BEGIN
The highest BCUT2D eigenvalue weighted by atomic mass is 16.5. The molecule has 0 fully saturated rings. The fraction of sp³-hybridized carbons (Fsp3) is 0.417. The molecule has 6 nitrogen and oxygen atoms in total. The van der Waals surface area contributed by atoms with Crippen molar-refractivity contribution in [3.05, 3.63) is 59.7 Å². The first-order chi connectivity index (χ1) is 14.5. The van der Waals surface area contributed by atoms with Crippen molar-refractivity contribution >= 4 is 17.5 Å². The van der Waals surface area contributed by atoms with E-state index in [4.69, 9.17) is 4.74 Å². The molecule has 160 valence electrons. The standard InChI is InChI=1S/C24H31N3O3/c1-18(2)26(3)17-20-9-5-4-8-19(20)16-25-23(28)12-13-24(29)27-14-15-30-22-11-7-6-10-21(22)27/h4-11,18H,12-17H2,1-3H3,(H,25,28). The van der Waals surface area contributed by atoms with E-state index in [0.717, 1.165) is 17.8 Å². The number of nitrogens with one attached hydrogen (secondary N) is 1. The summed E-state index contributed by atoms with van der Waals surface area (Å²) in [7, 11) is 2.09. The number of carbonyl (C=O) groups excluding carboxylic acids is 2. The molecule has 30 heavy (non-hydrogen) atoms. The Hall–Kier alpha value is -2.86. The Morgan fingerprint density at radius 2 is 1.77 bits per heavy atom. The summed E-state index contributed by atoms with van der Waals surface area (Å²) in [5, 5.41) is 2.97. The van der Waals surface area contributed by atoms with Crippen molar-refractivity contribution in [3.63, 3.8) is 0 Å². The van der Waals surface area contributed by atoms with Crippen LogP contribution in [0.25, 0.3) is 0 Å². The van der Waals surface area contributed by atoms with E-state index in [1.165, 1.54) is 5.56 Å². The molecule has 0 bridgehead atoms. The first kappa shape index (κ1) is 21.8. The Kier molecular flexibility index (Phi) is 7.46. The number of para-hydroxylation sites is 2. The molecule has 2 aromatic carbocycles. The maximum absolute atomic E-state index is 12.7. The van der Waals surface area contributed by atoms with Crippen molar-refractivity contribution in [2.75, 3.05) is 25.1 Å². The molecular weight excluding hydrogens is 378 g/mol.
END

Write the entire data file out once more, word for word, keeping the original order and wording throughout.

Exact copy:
The highest BCUT2D eigenvalue weighted by atomic mass is 16.5. The molecule has 0 fully saturated rings. The fraction of sp³-hybridized carbons (Fsp3) is 0.417. The molecule has 6 nitrogen and oxygen atoms in total. The van der Waals surface area contributed by atoms with Crippen molar-refractivity contribution in [3.05, 3.63) is 59.7 Å². The first-order chi connectivity index (χ1) is 14.5. The van der Waals surface area contributed by atoms with Crippen molar-refractivity contribution >= 4 is 17.5 Å². The van der Waals surface area contributed by atoms with E-state index in [4.69, 9.17) is 4.74 Å². The molecule has 160 valence electrons. The standard InChI is InChI=1S/C24H31N3O3/c1-18(2)26(3)17-20-9-5-4-8-19(20)16-25-23(28)12-13-24(29)27-14-15-30-22-11-7-6-10-21(22)27/h4-11,18H,12-17H2,1-3H3,(H,25,28). The van der Waals surface area contributed by atoms with E-state index in [0.717, 1.165) is 17.8 Å². The number of nitrogens with one attached hydrogen (secondary N) is 1. The summed E-state index contributed by atoms with van der Waals surface area (Å²) in [7, 11) is 2.09. The number of carbonyl (C=O) groups excluding carboxylic acids is 2. The molecule has 30 heavy (non-hydrogen) atoms. The Hall–Kier alpha value is -2.86. The Morgan fingerprint density at radius 2 is 1.77 bits per heavy atom. The summed E-state index contributed by atoms with van der Waals surface area (Å²) in [5, 5.41) is 2.97. The van der Waals surface area contributed by atoms with Crippen molar-refractivity contribution in [3.63, 3.8) is 0 Å². The van der Waals surface area contributed by atoms with Crippen LogP contribution in [0.25, 0.3) is 0 Å². The van der Waals surface area contributed by atoms with E-state index in [1.165, 1.54) is 5.56 Å². The molecule has 0 bridgehead atoms. The first kappa shape index (κ1) is 21.8. The Kier molecular flexibility index (Phi) is 7.46. The number of para-hydroxylation sites is 2. The molecule has 2 aromatic carbocycles. The maximum absolute atomic E-state index is 12.7. The van der Waals surface area contributed by atoms with Crippen molar-refractivity contribution in [2.75, 3.05) is 25.1 Å². The molecular weight excluding hydrogens is 378 g/mol.